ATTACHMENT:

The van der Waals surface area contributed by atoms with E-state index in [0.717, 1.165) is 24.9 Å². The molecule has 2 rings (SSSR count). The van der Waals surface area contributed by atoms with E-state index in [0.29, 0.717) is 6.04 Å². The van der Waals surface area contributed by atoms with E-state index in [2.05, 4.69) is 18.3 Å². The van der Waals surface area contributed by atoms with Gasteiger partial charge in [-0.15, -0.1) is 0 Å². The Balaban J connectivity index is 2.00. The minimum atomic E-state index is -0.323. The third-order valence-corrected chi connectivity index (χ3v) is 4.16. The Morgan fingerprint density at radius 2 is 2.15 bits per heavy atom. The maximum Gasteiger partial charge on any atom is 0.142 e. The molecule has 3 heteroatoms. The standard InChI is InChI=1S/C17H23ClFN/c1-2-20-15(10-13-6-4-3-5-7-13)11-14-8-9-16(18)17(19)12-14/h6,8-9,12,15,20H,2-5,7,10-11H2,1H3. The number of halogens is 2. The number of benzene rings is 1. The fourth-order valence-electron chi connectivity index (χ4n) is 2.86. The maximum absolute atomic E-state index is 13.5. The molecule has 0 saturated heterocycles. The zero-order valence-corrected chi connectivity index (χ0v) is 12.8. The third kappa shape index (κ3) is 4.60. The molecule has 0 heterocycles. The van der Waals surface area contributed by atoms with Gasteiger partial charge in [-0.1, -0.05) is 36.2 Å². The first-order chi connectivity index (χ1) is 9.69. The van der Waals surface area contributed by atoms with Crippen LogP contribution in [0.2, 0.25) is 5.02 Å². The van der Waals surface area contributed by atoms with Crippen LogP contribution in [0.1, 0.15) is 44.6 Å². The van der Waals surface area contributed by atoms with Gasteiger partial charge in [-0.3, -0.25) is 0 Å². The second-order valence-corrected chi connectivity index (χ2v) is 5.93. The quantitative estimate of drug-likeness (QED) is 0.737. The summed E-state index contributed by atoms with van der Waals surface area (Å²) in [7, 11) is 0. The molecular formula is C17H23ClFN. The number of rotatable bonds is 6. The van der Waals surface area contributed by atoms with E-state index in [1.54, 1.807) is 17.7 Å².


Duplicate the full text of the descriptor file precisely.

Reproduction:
The van der Waals surface area contributed by atoms with E-state index in [0.717, 1.165) is 24.9 Å². The molecule has 2 rings (SSSR count). The van der Waals surface area contributed by atoms with E-state index in [0.29, 0.717) is 6.04 Å². The van der Waals surface area contributed by atoms with E-state index in [2.05, 4.69) is 18.3 Å². The van der Waals surface area contributed by atoms with Gasteiger partial charge in [-0.15, -0.1) is 0 Å². The Balaban J connectivity index is 2.00. The minimum atomic E-state index is -0.323. The third-order valence-corrected chi connectivity index (χ3v) is 4.16. The Morgan fingerprint density at radius 2 is 2.15 bits per heavy atom. The maximum Gasteiger partial charge on any atom is 0.142 e. The molecule has 3 heteroatoms. The standard InChI is InChI=1S/C17H23ClFN/c1-2-20-15(10-13-6-4-3-5-7-13)11-14-8-9-16(18)17(19)12-14/h6,8-9,12,15,20H,2-5,7,10-11H2,1H3. The number of halogens is 2. The number of benzene rings is 1. The fourth-order valence-electron chi connectivity index (χ4n) is 2.86. The maximum absolute atomic E-state index is 13.5. The molecule has 0 saturated heterocycles. The zero-order valence-corrected chi connectivity index (χ0v) is 12.8. The third kappa shape index (κ3) is 4.60. The molecule has 0 heterocycles. The van der Waals surface area contributed by atoms with Gasteiger partial charge in [-0.1, -0.05) is 36.2 Å². The first-order chi connectivity index (χ1) is 9.69. The van der Waals surface area contributed by atoms with Crippen LogP contribution in [0.2, 0.25) is 5.02 Å². The van der Waals surface area contributed by atoms with Crippen LogP contribution in [0.1, 0.15) is 44.6 Å². The van der Waals surface area contributed by atoms with Gasteiger partial charge in [-0.3, -0.25) is 0 Å². The second-order valence-corrected chi connectivity index (χ2v) is 5.93. The quantitative estimate of drug-likeness (QED) is 0.737. The summed E-state index contributed by atoms with van der Waals surface area (Å²) in [7, 11) is 0. The molecular formula is C17H23ClFN. The number of rotatable bonds is 6. The van der Waals surface area contributed by atoms with E-state index in [1.54, 1.807) is 17.7 Å².